However, it is found in the above experiments that in the presence of permanent dipoles, not only is the Brewster angle dependent on the incident light power as well as the dipole orientation, but also that two conjugate incident light paths result in distinctively different refractions. Therefore, although the form of (6) remains the same in the presence of permanent dip+-+++++oles, values of local reflection coefficients involved can vary considerably from those of their classical counterparts. In other words, the traditional confidence in SPR type of measurements may be in jeopardy when the material under test is embedded with permanent dipoles, as will be shown in what follows.

Consider a KR-configured SPR measurement setup as an example. It includes: a lens (SF 11) of relative dielectric coefficient of, a silver metal film of 52 nm () thickness of a relative dielectric coefficient of [9], a  PVDF film (as grown, or b, or poled-b) as the material under test of thickness of about 15 mm (), with its original relative dielectric coefficients being and, and a buffer layer of air of a relative dielectric coefficient of about 1. This configuration is then subjected to the irradiation of a light beam , from a 632.8 nm wavelength He-Ne laser, of the incident angles ranging within 50°~70°()and its conjugate counterpart paths within the angle range -50°~ -70°().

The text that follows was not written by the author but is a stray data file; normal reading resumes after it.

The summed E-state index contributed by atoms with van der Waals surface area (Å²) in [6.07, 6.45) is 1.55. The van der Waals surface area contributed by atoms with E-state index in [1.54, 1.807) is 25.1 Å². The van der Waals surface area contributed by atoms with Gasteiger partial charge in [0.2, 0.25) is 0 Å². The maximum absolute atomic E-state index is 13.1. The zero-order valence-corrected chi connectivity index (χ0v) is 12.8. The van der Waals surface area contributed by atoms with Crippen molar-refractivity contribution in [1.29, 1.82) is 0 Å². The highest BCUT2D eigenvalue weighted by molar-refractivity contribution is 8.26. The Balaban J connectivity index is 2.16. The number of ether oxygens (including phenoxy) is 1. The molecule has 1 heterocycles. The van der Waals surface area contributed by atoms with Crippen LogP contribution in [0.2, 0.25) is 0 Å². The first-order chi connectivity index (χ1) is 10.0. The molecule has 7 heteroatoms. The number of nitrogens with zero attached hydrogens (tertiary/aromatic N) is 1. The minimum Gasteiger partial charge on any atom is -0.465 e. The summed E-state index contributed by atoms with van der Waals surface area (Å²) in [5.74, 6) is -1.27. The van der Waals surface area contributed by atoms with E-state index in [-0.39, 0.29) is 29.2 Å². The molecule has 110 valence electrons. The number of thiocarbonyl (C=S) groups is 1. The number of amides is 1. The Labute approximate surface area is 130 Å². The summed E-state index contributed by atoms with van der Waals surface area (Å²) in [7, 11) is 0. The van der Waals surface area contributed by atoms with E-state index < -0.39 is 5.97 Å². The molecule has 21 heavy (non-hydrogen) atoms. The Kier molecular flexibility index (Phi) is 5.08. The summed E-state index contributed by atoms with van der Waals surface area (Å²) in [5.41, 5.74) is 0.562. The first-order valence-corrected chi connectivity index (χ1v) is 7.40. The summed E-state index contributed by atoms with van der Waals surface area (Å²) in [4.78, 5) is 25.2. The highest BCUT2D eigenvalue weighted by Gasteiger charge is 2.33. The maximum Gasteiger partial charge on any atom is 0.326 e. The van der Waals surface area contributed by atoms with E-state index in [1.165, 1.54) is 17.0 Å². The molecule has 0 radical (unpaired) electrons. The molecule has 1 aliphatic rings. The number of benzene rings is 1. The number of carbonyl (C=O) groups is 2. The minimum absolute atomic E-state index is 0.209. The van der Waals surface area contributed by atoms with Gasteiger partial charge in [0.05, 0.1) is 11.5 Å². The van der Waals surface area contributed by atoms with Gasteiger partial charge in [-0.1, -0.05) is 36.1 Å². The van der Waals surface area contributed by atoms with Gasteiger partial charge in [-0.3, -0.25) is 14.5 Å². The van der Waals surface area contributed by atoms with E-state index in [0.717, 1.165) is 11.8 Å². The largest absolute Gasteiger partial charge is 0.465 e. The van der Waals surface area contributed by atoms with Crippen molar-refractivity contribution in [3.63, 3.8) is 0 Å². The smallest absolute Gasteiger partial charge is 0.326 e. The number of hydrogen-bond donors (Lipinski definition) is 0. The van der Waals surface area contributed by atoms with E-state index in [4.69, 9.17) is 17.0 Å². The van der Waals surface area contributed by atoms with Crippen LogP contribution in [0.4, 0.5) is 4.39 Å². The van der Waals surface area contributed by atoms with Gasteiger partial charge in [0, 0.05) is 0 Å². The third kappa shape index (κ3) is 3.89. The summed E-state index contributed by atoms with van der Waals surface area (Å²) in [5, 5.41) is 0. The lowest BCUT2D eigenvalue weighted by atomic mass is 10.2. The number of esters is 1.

The numerical calculation result based on the above setup is shown in Figure 7 and indicates the following. The birefringence (i.e., besides) of as-grown PVDF suffices to give a maxial SPR resonance angle deviation of about 0.5° (away from 58°). This deviation of resonance angles is considerably amplified in the b- (2.5°) and poled-b (4°) cases, owing to the increase of permanent polarization density and alignment. In such sensitive SPR type of measurements, these large deviations of resonance angles represent large distortions in the light reflectivity, as illustrated in Figure 7. Notably, it also affirms the theoretical prediction (see, (3)) that the reflectivity coefficient is inversely proportional to the strength of the incident (or, transmitted) light electric field. All these findings indicate that traditional SPR type

Figure 7. Calculated SPR reflectivities for: (a) b-PVDF, (b) poled-b-PVDF.

of measurements needs to exercise precaution when the material under test is embedded with permanent dipoles. For example, most living cells are with cell walls made of two opposite double layers of dipolar molecules [11].

5. Summary and Conclusions

It was speculated that by way of incorporating permanent dipoles within a chosen host material, the latter’s Brewster angle can be altered. Experiments on PVDF films subjected to different degrees of dipole engineering not only verified the above theoretical prediction, but, when reversely extracting the effective permanent polarization density and orientation angle, also quantitatively evidenced the open splitting characteristics of the related 2D refractive index ellipse near the traditionally somewhat large incident angle. This finding apparently poses a severe challenge to the correctness of traditional SPR type of measurements when in the presence of permanent dipoles of any form.